So the Royal Navy and the Royal Army had an immediate problem in the first days of the war, and the problem represented one of the most complicate logistical dances ever attempted on short notice and with little planning.  To make matters worse it would see hundreds of thousands of men moving around the world in vulnerable troop ships at a time when the Royal Navy did not have enough escorts even to send a single modern light cruiser to all of its main stations in preparation for commerce warfare.  Although an immense undertaking similar in magnitude to the Torch landings of World War Two, it is an accomplishment that is barely mentioned in many history books, and when mentioned is usually restricted to the problem of delivering the main force of the BEF, five divisions in all, to the shores of France.

 The first step of the process consisted on moving the BEF from its bases in England to the coast of France, where British officers had been scouting the terrain since July in anticipation of a move against Belgium. In early August it was decided that the BEF would abandon the direct command model with the main headquarters (called GHQ) commanding line divisions directly, and instead a three corps model would be adopted, each corps to have two divisions.  This would make the BEF roughly 1/3 the size of a French army, but it would give the head of GHQ the social rank of a Lieutenant General.    Further plans were also made for expansion past this, and the British command, without the knowledge of the government, had already assumed that their structure would have to become a multi-army force if only to give the British commander on the ground equal social standing with Joffre, the commander of the French Army.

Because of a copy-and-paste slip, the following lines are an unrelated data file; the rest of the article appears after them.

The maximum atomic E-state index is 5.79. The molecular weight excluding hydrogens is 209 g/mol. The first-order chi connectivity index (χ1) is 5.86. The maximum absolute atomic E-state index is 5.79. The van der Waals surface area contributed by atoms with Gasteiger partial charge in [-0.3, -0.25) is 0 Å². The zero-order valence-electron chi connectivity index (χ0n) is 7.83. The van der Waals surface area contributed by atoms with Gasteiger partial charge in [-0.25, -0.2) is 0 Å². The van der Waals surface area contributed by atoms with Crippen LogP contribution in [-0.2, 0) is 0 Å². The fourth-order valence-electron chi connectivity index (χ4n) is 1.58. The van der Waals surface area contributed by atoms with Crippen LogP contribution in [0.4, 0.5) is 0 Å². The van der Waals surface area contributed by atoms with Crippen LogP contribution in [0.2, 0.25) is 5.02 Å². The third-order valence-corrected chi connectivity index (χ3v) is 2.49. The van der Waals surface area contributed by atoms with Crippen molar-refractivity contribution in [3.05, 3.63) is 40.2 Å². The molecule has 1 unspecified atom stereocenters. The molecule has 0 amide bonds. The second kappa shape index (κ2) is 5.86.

On the 4th of August, with the British declaration of war on Germany, the initial movement of I and II corps of the BEF started.  Consisting of 4 divisions of infantry (the 1st, 2nd, 3rd, and 5th) and four brigades of cavalry nominally formed into two adhoc cavalry divisions, the initial British forced moved quickly to British ports and were moved over to the French coast through the 15th of August.  A great deal of ink has been spilled about how the Germans lost a key chance to destroy the British on the water, but  post war backseat judgements on the matter rarely take all of the factors into account.  First, German destroyers - the best units suited to conduct these raids, had barely a two day endurance once out of Hegoiland.  They could dash out, attack, and run back.  In the process they would be struck twice by the much larger concentration of screening forces the British had. Dozens of old light cruisers, old armored cruisers, modern destroyers, and even battlecruiser squadrons were positioned to tackle these destroyers as they ran in for their attack and then retreated to refuel.